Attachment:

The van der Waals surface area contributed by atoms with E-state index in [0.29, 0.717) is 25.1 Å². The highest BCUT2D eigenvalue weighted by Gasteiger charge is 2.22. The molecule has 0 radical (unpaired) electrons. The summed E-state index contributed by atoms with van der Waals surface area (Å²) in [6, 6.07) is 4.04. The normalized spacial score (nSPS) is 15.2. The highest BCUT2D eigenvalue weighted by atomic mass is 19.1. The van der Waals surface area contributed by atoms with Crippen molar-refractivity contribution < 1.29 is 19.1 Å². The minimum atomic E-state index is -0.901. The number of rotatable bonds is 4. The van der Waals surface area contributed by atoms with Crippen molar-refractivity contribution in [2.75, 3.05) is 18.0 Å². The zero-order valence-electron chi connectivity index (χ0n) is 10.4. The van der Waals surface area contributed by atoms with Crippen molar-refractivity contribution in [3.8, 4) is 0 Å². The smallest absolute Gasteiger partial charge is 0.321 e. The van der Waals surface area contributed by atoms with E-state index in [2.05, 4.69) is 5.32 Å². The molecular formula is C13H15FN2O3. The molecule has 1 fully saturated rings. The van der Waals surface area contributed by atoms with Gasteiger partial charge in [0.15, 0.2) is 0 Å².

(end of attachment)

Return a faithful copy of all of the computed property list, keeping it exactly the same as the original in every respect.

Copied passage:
The van der Waals surface area contributed by atoms with E-state index in [0.29, 0.717) is 25.1 Å². The highest BCUT2D eigenvalue weighted by Gasteiger charge is 2.22. The molecule has 0 radical (unpaired) electrons. The summed E-state index contributed by atoms with van der Waals surface area (Å²) in [6, 6.07) is 4.04. The normalized spacial score (nSPS) is 15.2. The highest BCUT2D eigenvalue weighted by atomic mass is 19.1. The van der Waals surface area contributed by atoms with Crippen molar-refractivity contribution < 1.29 is 19.1 Å². The minimum atomic E-state index is -0.901. The number of rotatable bonds is 4. The van der Waals surface area contributed by atoms with Crippen molar-refractivity contribution in [2.75, 3.05) is 18.0 Å². The zero-order valence-electron chi connectivity index (χ0n) is 10.4. The van der Waals surface area contributed by atoms with Crippen molar-refractivity contribution in [3.8, 4) is 0 Å². The smallest absolute Gasteiger partial charge is 0.321 e. The van der Waals surface area contributed by atoms with E-state index in [2.05, 4.69) is 5.32 Å². The molecular formula is C13H15FN2O3. The molecule has 1 fully saturated rings. The van der Waals surface area contributed by atoms with Gasteiger partial charge in [0.15, 0.2) is 0 Å².